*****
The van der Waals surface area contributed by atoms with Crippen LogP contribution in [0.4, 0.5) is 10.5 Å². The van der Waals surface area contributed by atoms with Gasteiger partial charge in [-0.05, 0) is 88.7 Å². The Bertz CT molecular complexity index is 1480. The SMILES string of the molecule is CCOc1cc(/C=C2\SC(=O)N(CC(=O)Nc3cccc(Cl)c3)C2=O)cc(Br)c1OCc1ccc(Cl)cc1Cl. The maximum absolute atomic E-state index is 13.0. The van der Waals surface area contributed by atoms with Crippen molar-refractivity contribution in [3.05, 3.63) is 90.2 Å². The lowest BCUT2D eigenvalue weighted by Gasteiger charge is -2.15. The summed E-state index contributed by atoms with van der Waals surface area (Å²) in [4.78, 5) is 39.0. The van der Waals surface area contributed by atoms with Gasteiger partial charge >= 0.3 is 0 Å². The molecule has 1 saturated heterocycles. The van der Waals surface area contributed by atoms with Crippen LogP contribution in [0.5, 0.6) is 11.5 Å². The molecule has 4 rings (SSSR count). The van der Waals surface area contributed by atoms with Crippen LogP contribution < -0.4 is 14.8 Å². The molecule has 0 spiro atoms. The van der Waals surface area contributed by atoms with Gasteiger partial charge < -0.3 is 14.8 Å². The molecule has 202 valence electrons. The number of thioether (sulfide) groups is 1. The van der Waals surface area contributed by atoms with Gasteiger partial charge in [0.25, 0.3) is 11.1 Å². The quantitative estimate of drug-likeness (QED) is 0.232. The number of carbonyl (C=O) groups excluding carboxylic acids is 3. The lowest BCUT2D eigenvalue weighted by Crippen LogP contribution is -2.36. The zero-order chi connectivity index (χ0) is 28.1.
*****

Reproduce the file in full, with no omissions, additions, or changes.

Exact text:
The van der Waals surface area contributed by atoms with Crippen LogP contribution in [0.4, 0.5) is 10.5 Å². The van der Waals surface area contributed by atoms with Gasteiger partial charge in [-0.05, 0) is 88.7 Å². The Bertz CT molecular complexity index is 1480. The SMILES string of the molecule is CCOc1cc(/C=C2\SC(=O)N(CC(=O)Nc3cccc(Cl)c3)C2=O)cc(Br)c1OCc1ccc(Cl)cc1Cl. The maximum absolute atomic E-state index is 13.0. The van der Waals surface area contributed by atoms with Crippen molar-refractivity contribution in [3.05, 3.63) is 90.2 Å². The lowest BCUT2D eigenvalue weighted by Gasteiger charge is -2.15. The summed E-state index contributed by atoms with van der Waals surface area (Å²) in [4.78, 5) is 39.0. The van der Waals surface area contributed by atoms with Gasteiger partial charge >= 0.3 is 0 Å². The molecule has 1 saturated heterocycles. The van der Waals surface area contributed by atoms with Crippen LogP contribution in [0.5, 0.6) is 11.5 Å². The molecule has 4 rings (SSSR count). The van der Waals surface area contributed by atoms with Crippen LogP contribution < -0.4 is 14.8 Å². The molecule has 0 spiro atoms. The van der Waals surface area contributed by atoms with Gasteiger partial charge < -0.3 is 14.8 Å². The molecule has 202 valence electrons. The number of thioether (sulfide) groups is 1. The van der Waals surface area contributed by atoms with Gasteiger partial charge in [0.25, 0.3) is 11.1 Å². The quantitative estimate of drug-likeness (QED) is 0.232. The number of carbonyl (C=O) groups excluding carboxylic acids is 3. The lowest BCUT2D eigenvalue weighted by Crippen LogP contribution is -2.36. The zero-order chi connectivity index (χ0) is 28.1.